Over the past several years, there have been several government charges of price manipulation filed against banks that trade precious metals on behalf of customers. Most of these lawsuits have been settled before trial, with banks paying fines to the U.S. and other governments. A few cases have been brought to trial, with some convictions obtained.
The fines paid by JPMorgan Chase, Deutsche Bank, HSBC, Barclays Bank, Scotia Bank, Societe Generale and others (by the way, each of them is a primary trading partner of the Federal Reserve Bank of New York) total into the billions of dollars. Yet market observers acknowledge that the profits these banks realized from the manipulation of precious metals prices are far greater than the fines paid.
Up to now, virtually all of the payments by banks for manipulating precious metals prices have gone to governments. As long as banks continue making profits much greater than the fines they pay, is there really a deterrence against future such behavior?
However, that might change in the near future.
At the end of September 2020, JPMorgan Chase & Co. entered into a deferred prosecution agreement with the U.S. Department of Justice to settle criminal charges for two different infractions. One of the charges was for the unlawful trading of precious metals futures contracts from 2008 to 2016. In total, the bank paid $920 million to settle these charges. You can read the U.S. Justice Department news release on this matter here.
On the basis of this settlement, an investor class action federal lawsuit was filed in Manhattan. It sought damages from the bank for losses sustained by victimized investors as a result of the intentional manipulation of precious metals futures and options. This case sought $915 million in damages.
On Friday last week, JPMorgan Chase agreed to pay the plaintiffs $60 million to settle this case. As I write this, the settlement agreement has not yet been approved by the judge, but this should only be a formality.
With the mounting number of convictions and case settlements over the manipulation of precious metals prices, I have been waiting for the victims harmed as a result of such bank actions to seek recovery of their losses. The potential size of losses sustained by investors and, equally important, by mining companies and their shareholders, could dwarf the fines that have been paid to governments.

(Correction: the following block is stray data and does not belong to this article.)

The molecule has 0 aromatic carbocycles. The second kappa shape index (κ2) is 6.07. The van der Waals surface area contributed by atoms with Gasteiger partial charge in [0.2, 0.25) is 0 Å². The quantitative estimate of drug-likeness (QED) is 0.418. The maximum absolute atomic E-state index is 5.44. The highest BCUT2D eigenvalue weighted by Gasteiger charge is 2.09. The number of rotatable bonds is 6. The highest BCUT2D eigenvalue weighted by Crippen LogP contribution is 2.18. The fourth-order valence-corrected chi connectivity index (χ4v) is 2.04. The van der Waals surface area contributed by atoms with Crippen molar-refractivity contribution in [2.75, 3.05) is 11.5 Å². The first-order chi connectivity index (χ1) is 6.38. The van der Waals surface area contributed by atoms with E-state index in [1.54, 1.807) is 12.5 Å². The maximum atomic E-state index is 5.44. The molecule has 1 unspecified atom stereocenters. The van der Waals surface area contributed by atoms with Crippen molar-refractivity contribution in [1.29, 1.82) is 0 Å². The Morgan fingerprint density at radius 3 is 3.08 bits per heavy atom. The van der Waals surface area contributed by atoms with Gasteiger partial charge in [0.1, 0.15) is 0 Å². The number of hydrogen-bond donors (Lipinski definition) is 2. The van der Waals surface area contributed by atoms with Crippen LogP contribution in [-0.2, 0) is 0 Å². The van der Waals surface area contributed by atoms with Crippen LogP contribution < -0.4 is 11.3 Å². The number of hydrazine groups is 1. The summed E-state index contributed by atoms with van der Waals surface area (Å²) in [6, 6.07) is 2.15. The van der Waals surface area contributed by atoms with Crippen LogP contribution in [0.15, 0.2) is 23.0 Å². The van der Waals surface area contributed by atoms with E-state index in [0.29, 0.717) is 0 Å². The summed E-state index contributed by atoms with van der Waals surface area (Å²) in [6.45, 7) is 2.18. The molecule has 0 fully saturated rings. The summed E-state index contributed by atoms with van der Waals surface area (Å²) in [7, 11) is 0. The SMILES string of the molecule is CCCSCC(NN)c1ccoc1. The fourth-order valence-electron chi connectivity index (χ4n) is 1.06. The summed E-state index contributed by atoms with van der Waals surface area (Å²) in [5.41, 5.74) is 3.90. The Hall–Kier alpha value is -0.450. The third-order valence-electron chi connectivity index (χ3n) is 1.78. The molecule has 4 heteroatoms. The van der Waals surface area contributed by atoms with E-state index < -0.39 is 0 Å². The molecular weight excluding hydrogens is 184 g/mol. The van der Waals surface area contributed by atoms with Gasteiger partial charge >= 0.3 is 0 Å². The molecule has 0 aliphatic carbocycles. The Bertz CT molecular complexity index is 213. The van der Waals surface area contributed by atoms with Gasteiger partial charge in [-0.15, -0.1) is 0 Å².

This first investor settlement just might be the opening salvo of what could turn into a flood of lawsuits against banks that have traded precious metals for customers, where the customers sustained either losses or lower profits because of the illegal actions by banks.
If such lawsuits do proliferate, that would almost certainly lead to a significant curtailment of precious metals price suppression actions by these banks. In the absence of such tactics in the future, you could see more rapid increases in future precious metals prices.
Stay tuned for developments.
Patrick A. Heller was honored as a 2019 FUN Numismatic Ambassador. He is also the recipient of the American Numismatic Association 2018 Glenn Smedley Memorial Service Award, 2017 Exemplary Service Award, 2012 Harry Forman National Dealer of the Year Award and 2008 Presidential Award. Over the years, he has also been honored by the Numismatic Literary Guild (including in 2021 for Best Investment Newsletter), Professional Numismatists Guild, Industry Council for Tangible Assets and the Michigan State Numismatic Society. He is the communications officer of Liberty Coin Service in Lansing, Mich., and writes Liberty’s Outlook, a monthly newsletter on rare coins and precious metals subjects. Past newsletter issues can be viewed at www.libertycoinservice.com. Some of his radio commentaries titled “Things You ‘Know’ That Just Aren’t So, And Important News You Need To Know” can be heard at 8:45 a.m. Wednesday and Friday mornings on 1320-AM WILS in Lansing (which streams live and becomes part of the audio archives posted at www.1320wils.com).